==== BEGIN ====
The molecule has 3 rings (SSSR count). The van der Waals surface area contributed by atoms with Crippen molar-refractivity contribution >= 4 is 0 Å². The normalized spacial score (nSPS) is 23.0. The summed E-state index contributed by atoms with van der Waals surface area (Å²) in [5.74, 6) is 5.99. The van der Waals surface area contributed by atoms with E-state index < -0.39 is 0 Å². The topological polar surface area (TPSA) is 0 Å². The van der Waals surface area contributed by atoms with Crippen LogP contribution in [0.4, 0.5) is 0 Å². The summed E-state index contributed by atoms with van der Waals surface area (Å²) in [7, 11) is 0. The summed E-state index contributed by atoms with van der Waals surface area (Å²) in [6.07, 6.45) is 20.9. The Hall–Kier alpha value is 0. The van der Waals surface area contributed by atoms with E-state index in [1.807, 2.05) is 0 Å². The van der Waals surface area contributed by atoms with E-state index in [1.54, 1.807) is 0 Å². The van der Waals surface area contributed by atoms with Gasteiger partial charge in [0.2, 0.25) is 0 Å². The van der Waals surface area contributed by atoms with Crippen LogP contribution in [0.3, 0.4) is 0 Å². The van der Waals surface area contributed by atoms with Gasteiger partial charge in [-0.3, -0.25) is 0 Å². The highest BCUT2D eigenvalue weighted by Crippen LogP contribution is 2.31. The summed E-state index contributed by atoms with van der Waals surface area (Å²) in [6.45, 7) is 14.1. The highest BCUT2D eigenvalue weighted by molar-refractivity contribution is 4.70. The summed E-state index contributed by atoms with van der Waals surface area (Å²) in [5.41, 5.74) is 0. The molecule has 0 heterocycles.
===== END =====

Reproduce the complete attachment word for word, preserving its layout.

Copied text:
The molecule has 3 rings (SSSR count). The van der Waals surface area contributed by atoms with Crippen molar-refractivity contribution >= 4 is 0 Å². The normalized spacial score (nSPS) is 23.0. The summed E-state index contributed by atoms with van der Waals surface area (Å²) in [5.74, 6) is 5.99. The van der Waals surface area contributed by atoms with E-state index < -0.39 is 0 Å². The topological polar surface area (TPSA) is 0 Å². The van der Waals surface area contributed by atoms with Crippen LogP contribution in [0.4, 0.5) is 0 Å². The summed E-state index contributed by atoms with van der Waals surface area (Å²) in [7, 11) is 0. The summed E-state index contributed by atoms with van der Waals surface area (Å²) in [6.07, 6.45) is 20.9. The Hall–Kier alpha value is 0. The van der Waals surface area contributed by atoms with E-state index in [1.807, 2.05) is 0 Å². The van der Waals surface area contributed by atoms with E-state index in [1.54, 1.807) is 0 Å². The van der Waals surface area contributed by atoms with Gasteiger partial charge in [0.2, 0.25) is 0 Å². The van der Waals surface area contributed by atoms with Crippen LogP contribution in [0.3, 0.4) is 0 Å². The van der Waals surface area contributed by atoms with Gasteiger partial charge in [-0.3, -0.25) is 0 Å². The highest BCUT2D eigenvalue weighted by Crippen LogP contribution is 2.31. The summed E-state index contributed by atoms with van der Waals surface area (Å²) in [6.45, 7) is 14.1. The highest BCUT2D eigenvalue weighted by molar-refractivity contribution is 4.70. The summed E-state index contributed by atoms with van der Waals surface area (Å²) in [5.41, 5.74) is 0. The molecule has 0 heterocycles.